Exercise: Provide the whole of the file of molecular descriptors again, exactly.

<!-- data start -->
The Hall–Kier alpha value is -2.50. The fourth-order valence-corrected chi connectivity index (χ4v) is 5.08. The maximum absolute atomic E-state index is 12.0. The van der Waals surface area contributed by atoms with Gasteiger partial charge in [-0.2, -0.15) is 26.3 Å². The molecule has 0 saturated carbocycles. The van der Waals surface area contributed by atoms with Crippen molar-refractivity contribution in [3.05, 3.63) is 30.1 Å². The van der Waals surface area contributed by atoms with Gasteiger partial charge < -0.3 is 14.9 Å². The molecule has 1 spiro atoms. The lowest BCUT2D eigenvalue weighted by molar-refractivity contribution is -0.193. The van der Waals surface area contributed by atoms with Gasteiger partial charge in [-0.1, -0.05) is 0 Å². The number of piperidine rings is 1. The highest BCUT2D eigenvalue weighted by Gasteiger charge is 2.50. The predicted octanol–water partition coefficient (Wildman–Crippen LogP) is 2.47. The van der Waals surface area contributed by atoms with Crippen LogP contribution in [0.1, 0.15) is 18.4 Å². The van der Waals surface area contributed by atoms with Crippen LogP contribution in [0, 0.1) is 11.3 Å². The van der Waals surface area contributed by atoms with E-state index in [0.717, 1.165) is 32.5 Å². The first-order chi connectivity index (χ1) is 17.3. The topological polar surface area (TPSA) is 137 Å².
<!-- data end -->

The Hall–Kier alpha value is -2.50. The fourth-order valence-corrected chi connectivity index (χ4v) is 5.08. The maximum absolute atomic E-state index is 12.0. The van der Waals surface area contributed by atoms with Gasteiger partial charge in [-0.2, -0.15) is 26.3 Å². The molecule has 0 saturated carbocycles. The van der Waals surface area contributed by atoms with Crippen molar-refractivity contribution in [3.05, 3.63) is 30.1 Å². The van der Waals surface area contributed by atoms with Gasteiger partial charge < -0.3 is 14.9 Å². The molecule has 1 spiro atoms. The lowest BCUT2D eigenvalue weighted by molar-refractivity contribution is -0.193. The van der Waals surface area contributed by atoms with Gasteiger partial charge in [-0.1, -0.05) is 0 Å². The number of piperidine rings is 1. The highest BCUT2D eigenvalue weighted by Gasteiger charge is 2.50. The predicted octanol–water partition coefficient (Wildman–Crippen LogP) is 2.47. The van der Waals surface area contributed by atoms with Crippen LogP contribution in [0.1, 0.15) is 18.4 Å². The van der Waals surface area contributed by atoms with Crippen LogP contribution in [0, 0.1) is 11.3 Å². The van der Waals surface area contributed by atoms with E-state index in [0.717, 1.165) is 32.5 Å². The first-order chi connectivity index (χ1) is 17.3. The topological polar surface area (TPSA) is 137 Å².